- Pension and Social Security: The increasing number of retirees places a burden on pension systems and social security programs. Governments need to ensure sustainable funding mechanisms to support the elderly population.
- Healthcare Services Demand: The elderly require more healthcare services, leading to increased demand for medical facilities, geriatric care centers, and specialized treatments for age-related ailments.
- Chronic Diseases: Aging is often associated with the prevalence of chronic diseases such as diabetes, cardiovascular issues, and neurodegenerative disorders. Addressing the healthcare needs of this population becomes critical.
- Dependency Ratio: The dependency ratio, the proportion of non-working individuals to the working population, increases with an aging population. This can strain the resources available for the elderly care.
- Intergenerational Dynamics: The changing demographic structure impacts intergenerational relationships and caregiving responsibilities. Balancing family and work obligations becomes complex.
- Healthcare Infrastructure: The government needs to invest in healthcare infrastructure to accommodate the needs of the aging population. This includes geriatric clinics, long-term care facilities, and home healthcare services.
- Social Support Systems: Strengthening social support systems, such as pension schemes, insurance coverage, and caregiver support, is essential to ensure the well-being of the elderly.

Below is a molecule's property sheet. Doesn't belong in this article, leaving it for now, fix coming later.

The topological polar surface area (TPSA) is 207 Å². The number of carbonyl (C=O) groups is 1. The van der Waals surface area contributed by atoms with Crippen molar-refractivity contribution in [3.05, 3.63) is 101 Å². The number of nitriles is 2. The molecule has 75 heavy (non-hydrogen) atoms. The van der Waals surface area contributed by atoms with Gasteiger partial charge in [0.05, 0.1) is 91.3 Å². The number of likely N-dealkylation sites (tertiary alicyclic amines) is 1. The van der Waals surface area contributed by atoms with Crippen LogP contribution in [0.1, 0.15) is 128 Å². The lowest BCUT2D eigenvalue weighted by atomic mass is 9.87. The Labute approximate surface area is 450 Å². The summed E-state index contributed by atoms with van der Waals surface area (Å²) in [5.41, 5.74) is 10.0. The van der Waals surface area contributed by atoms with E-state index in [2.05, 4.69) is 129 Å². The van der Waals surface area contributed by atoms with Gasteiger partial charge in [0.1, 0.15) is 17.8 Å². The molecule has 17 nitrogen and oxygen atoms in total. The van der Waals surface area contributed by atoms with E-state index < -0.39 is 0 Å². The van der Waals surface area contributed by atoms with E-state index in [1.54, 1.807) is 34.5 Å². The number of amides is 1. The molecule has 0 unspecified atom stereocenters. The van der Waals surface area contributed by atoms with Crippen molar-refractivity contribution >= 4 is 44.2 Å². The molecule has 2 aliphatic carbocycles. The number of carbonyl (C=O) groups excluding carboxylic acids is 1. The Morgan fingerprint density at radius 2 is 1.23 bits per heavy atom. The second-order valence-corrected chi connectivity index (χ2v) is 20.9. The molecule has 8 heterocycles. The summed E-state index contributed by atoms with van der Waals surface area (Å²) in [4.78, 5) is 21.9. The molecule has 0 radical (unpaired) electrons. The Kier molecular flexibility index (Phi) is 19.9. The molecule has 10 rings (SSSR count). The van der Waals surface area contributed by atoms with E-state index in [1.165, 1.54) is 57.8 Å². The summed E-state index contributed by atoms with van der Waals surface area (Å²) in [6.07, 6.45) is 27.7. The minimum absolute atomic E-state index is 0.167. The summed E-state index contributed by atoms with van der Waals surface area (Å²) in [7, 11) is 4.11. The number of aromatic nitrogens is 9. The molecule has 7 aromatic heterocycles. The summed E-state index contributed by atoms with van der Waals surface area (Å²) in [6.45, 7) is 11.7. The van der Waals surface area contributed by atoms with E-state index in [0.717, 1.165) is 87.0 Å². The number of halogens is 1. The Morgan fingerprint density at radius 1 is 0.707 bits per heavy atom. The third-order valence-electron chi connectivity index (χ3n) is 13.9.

- Active Aging Programs: Encouraging active aging through initiatives that promote physical and mental well-being can enhance the quality of life for the elderly.
In conclusion, the increasing aging population in India signifies societal progress but demands a comprehensive approach to address the challenges it presents. Economic planning, healthcare policies, and social support systems must evolve to cater to the needs of this demographic segment while ensuring their active participation in the country’s development.
Q. No. 5 (b) Distinguish between Bhubaneswar and Chandigarh as Planned Cities.
Bhubaneswar and Chandigarh are two distinct planned cities in India, each embodying unique design philosophies and serving specific purposes.
Bhubaneswar: Bhubaneswar, the capital of Odisha, showcases a seamless blend of modern urban planning with traditional Indian architectural elements.
- Cultural Influence: Bhubaneswar integrates traditional temple architecture with urban planning, earning it the nickname “Temple City.” The Lingaraj Temple and Mukteshwar Temple reflect the city’s cultural roots.